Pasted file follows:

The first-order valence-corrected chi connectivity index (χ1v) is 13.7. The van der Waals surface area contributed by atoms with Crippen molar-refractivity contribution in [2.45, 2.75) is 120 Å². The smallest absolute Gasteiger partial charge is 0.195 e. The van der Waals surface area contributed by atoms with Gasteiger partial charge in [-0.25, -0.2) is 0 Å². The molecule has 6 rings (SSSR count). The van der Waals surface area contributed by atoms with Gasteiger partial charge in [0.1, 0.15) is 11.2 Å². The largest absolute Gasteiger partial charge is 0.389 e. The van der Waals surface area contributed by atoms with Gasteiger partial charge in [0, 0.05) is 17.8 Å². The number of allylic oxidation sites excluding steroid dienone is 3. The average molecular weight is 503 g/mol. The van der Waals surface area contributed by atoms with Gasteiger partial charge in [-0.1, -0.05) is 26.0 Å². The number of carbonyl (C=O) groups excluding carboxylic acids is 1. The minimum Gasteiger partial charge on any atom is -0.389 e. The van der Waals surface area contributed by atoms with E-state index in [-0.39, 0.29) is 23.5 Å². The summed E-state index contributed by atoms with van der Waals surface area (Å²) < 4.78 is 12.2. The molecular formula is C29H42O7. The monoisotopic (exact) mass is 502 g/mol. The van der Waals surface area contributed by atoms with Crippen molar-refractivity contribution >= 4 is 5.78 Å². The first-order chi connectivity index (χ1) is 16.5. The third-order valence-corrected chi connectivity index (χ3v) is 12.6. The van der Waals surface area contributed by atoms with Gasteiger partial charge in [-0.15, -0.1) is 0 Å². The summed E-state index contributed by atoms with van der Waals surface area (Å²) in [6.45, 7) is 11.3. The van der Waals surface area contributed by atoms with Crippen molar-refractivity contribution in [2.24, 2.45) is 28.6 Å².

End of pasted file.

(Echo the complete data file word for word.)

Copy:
The first-order valence-corrected chi connectivity index (χ1v) is 13.7. The van der Waals surface area contributed by atoms with Crippen molar-refractivity contribution in [2.45, 2.75) is 120 Å². The smallest absolute Gasteiger partial charge is 0.195 e. The van der Waals surface area contributed by atoms with Gasteiger partial charge in [-0.25, -0.2) is 0 Å². The molecule has 6 rings (SSSR count). The van der Waals surface area contributed by atoms with Gasteiger partial charge in [0.1, 0.15) is 11.2 Å². The largest absolute Gasteiger partial charge is 0.389 e. The van der Waals surface area contributed by atoms with Gasteiger partial charge in [0, 0.05) is 17.8 Å². The number of allylic oxidation sites excluding steroid dienone is 3. The average molecular weight is 503 g/mol. The van der Waals surface area contributed by atoms with Gasteiger partial charge in [-0.1, -0.05) is 26.0 Å². The number of carbonyl (C=O) groups excluding carboxylic acids is 1. The minimum Gasteiger partial charge on any atom is -0.389 e. The van der Waals surface area contributed by atoms with E-state index in [-0.39, 0.29) is 23.5 Å². The summed E-state index contributed by atoms with van der Waals surface area (Å²) < 4.78 is 12.2. The molecular formula is C29H42O7. The monoisotopic (exact) mass is 502 g/mol. The van der Waals surface area contributed by atoms with Crippen molar-refractivity contribution >= 4 is 5.78 Å². The first-order chi connectivity index (χ1) is 16.5. The third-order valence-corrected chi connectivity index (χ3v) is 12.6. The van der Waals surface area contributed by atoms with Gasteiger partial charge in [-0.15, -0.1) is 0 Å². The summed E-state index contributed by atoms with van der Waals surface area (Å²) in [6.45, 7) is 11.3. The van der Waals surface area contributed by atoms with Crippen molar-refractivity contribution in [2.24, 2.45) is 28.6 Å².